In the financial world over the last year,
new buzzwords and phrases have been cropping up all over the place, and in this last year, one particular phrase has continued to catch the attention of many. Known as assets that were once quite valuable but now seem to be completely worthless, “Toxic Debt” has now become a common household word, describing everything from items that have suddenly become worthless or items that are simply too difficult to estimate any worth so that it is now worthless. This term, originally an American phrase, was originally used to reference loans backed by property that had been granted to people who actually didn’t have the means to repay. In order to deal with the desire of both national and regional banks to grow and expand, as well as helping to fuel the growth of housing, banks were lending out money to people who could not actually afford the mortgage payments. While this allowed people to acquire a home, the banks believed that with property prices increasing so much, there was no risk to the bank of the customer defaulting, as the property would always be worth more than the loan. For a few years, this particular business model worked quite well, up until the property market started to fall and people stopped spending and started losing their jobs.
In the US, regional banks did not often run actual portfolios for their balance sheets, but rather bundled up these loans into different packages that they would then sell to savings companies or even other banks. This became known as CDO, or Collateralised Debt Obligation, which would then be rated according to the different customers in the bundle. If the risk was high, the price was lower and the yield was higher. If the risk was lower, the price would initially be higher but then would lower the yield over time. At first, all of the loans for putting up property wound up creating a great deal of CDOs so that they could diversify portfolios, but the economy began to slow as more and more customers had to begin defaulting. That made property prices fall heavily, and the CDO actually wound up becoming worthless in many cases.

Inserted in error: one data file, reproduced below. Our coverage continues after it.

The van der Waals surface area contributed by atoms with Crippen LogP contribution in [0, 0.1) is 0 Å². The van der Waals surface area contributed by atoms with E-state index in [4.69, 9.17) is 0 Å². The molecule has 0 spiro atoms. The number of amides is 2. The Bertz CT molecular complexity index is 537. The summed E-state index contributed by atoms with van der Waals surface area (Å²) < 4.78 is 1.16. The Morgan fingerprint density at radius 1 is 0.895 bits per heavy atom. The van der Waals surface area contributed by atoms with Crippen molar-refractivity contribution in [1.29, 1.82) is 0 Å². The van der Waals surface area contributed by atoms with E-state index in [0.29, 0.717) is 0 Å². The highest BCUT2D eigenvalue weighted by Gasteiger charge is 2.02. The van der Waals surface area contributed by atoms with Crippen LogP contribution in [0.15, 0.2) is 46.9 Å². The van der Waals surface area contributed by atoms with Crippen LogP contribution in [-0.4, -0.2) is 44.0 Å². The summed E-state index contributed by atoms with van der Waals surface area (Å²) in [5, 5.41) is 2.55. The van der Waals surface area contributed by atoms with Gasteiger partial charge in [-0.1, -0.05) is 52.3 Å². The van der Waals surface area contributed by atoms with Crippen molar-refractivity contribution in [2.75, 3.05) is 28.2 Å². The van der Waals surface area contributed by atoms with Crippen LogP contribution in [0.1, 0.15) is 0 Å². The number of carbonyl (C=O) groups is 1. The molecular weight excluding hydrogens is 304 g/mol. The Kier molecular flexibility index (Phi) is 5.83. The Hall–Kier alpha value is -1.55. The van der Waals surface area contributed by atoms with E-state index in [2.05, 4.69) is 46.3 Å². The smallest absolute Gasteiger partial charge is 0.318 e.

While originally from the US,
Toxic Debt is showing up in international markets, but notably in the UK. In the event that any derivative or asset that once had security watches the values diminish severely, it is now being classified as toxic debt, which is certainly problematic. The fact is that banks have to rely on the value of these assets in order to clear their obligations when someone has to default. If there is no value that the bank can fall back on, they then run the risk of losing their entire principal. These toxic assets only get worse as well, considering that there are customers who are still not paying, which makes it difficult to actually assess the damage done to the economy. Right now, banks are being forced to make concessions for the bad debt and the losses, so they have to take their capital and reserves in order to help deal with the bad debt. Their balance sheets are now weaker, so the regulatory authorities internationally need the banks to have minimum amounts of capital. Some banks had actually run out of capital in order to deal with debt.
There is good news, however, as groups have begun to use government funding to help bridge that gap between customer and bank so that there is revenue flowing back into the bank and then the Treasury. While it will take time, toxic debt is not going to be forgotten any time soon.